By now I'm sure that most AVS members have heard that today (Saturday) marks the start of a 13 week
program run by Best Buy, in conjunction with Sony, Samsung, and LG, to educate the public about the advantages of UHD 4K TVs.

In the course of this awareness campaign, I hope that sales people themselves, are given the proper knowledge to do a good job qualifying customers that they sell UHD TVs to.

For example, a potential customer may tell a sales person, that in his favorite viewing room, a 55-inch 1080p HDTV is mounted on a wall 10 to 11 feet from the sofa and love seat that he and his guests view
the set from. And the guy goes on to say that the furniture can't be moved closer because it sits at a level 5 feet above the rest of the room with wide carpeted stairs leading to the remainder of the floor below. Now let's say this customer is impressed by seeing a 55-inch UHD TV, and even thinks the price is a lot more reasonable than he was expecting.

The potential problem I'm afraid of with the scenario just described, is that an overeager salesman seeing a hot sales opportunity, would be willing to say that the customer would just love the improvement that
would result from replacing his 55-inch 1080p flat panel with a new 55-inch UHD TV, on the same wall.
You just know that this customer would be set up for disappointment due to the kind of particular viewing
situation he has at home.

These kinds of home situations are why I said earlier that it's going to be so critical that sales people properly qualify customers for UHD, so that people don't end up being oversold.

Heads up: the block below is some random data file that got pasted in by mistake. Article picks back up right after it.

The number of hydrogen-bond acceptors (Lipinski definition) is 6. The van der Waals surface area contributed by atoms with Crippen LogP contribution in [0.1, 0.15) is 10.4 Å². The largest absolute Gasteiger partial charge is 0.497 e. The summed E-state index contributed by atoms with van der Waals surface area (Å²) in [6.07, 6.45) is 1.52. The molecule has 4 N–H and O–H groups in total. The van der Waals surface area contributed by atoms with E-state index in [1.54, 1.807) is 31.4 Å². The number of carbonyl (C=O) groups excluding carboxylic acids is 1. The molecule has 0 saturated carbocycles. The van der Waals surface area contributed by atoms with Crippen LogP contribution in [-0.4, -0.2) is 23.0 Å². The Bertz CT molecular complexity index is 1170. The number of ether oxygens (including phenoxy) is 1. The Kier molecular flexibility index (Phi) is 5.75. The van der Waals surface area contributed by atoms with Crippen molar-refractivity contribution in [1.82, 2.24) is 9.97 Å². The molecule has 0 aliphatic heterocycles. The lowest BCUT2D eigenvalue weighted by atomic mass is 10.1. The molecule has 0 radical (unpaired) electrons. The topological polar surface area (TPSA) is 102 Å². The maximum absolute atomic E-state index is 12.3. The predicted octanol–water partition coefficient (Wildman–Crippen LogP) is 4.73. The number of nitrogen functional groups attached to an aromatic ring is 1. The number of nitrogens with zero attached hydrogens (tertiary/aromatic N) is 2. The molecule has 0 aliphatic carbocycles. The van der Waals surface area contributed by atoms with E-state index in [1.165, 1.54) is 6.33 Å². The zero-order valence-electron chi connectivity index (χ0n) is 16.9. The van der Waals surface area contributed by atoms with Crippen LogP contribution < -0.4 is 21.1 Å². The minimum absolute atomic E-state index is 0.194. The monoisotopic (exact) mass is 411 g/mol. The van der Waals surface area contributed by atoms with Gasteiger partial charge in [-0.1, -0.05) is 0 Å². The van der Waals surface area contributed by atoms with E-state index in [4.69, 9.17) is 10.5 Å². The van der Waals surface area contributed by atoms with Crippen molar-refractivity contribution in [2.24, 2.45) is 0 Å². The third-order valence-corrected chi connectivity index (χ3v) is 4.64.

It might not take an awful lot of overly ambitious sales people to really give UHD TV a black eye in the minds of the general public.

Just when lately my own enthusiasm has been building for UHD, I sure hope that those who represent it to the public, will really do so in a professional manner, by and large. Otherwise, we might start hearing or seeing stories such as where a Joe Six Pack has his buddies over for movie night and they tell him that his
last TV must have been a rare bargain, because it was a lot cheaper, and looked just as good.
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post #1064 of 1818 Old 08-09-2014, 07:23 AM
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I'd Buy

I'd buy one, however I'm less concerned with present content and more concerned with multiviewers and monitor spanning to drive several sources of 1080p into the UHD displays.

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post #1065 of 1818 Old 08-09-2014, 08:31 AM
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Quote:
Originally Posted by Z-Mad View Post
The attached chart may be helpful in this discussion: shows the ideal viewing distances for different resolutions. It is based on the distance ranges at which the human eye can perceive a difference. So for instance, a 50" 4K TV loses the benefit of its higher resolution at distances greater than 6'6". At that point human eye sees the image the same on a 4K and a 1080p TV. In my opinion, this explains very clearly and plainly if 4K is worth it or not, based on TV size and viewing distance one intends for the TV. But the mere fact that I'd have to sit no farther than 6ft from a 50" screen limits the benefit considerably - that's just too close in most cases...